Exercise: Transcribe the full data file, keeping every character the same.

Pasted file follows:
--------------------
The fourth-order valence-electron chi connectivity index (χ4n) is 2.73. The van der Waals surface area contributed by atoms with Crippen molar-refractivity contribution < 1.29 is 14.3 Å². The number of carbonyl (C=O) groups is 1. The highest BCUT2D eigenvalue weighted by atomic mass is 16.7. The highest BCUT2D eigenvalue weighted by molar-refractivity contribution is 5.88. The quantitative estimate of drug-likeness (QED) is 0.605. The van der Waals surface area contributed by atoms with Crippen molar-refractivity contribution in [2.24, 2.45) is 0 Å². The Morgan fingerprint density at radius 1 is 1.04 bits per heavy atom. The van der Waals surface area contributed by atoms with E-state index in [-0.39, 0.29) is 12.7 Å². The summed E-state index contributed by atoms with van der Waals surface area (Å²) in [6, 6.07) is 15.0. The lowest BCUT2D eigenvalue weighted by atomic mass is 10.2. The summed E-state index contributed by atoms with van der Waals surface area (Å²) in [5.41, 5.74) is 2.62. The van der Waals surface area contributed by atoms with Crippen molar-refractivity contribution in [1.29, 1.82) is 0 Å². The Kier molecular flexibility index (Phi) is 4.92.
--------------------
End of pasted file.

The fourth-order valence-electron chi connectivity index (χ4n) is 2.73. The van der Waals surface area contributed by atoms with Crippen molar-refractivity contribution < 1.29 is 14.3 Å². The number of carbonyl (C=O) groups is 1. The highest BCUT2D eigenvalue weighted by atomic mass is 16.7. The highest BCUT2D eigenvalue weighted by molar-refractivity contribution is 5.88. The quantitative estimate of drug-likeness (QED) is 0.605. The van der Waals surface area contributed by atoms with Crippen molar-refractivity contribution in [2.24, 2.45) is 0 Å². The Morgan fingerprint density at radius 1 is 1.04 bits per heavy atom. The van der Waals surface area contributed by atoms with E-state index in [-0.39, 0.29) is 12.7 Å². The summed E-state index contributed by atoms with van der Waals surface area (Å²) in [6, 6.07) is 15.0. The lowest BCUT2D eigenvalue weighted by atomic mass is 10.2. The summed E-state index contributed by atoms with van der Waals surface area (Å²) in [5.41, 5.74) is 2.62. The van der Waals surface area contributed by atoms with Crippen molar-refractivity contribution in [1.29, 1.82) is 0 Å². The Kier molecular flexibility index (Phi) is 4.92.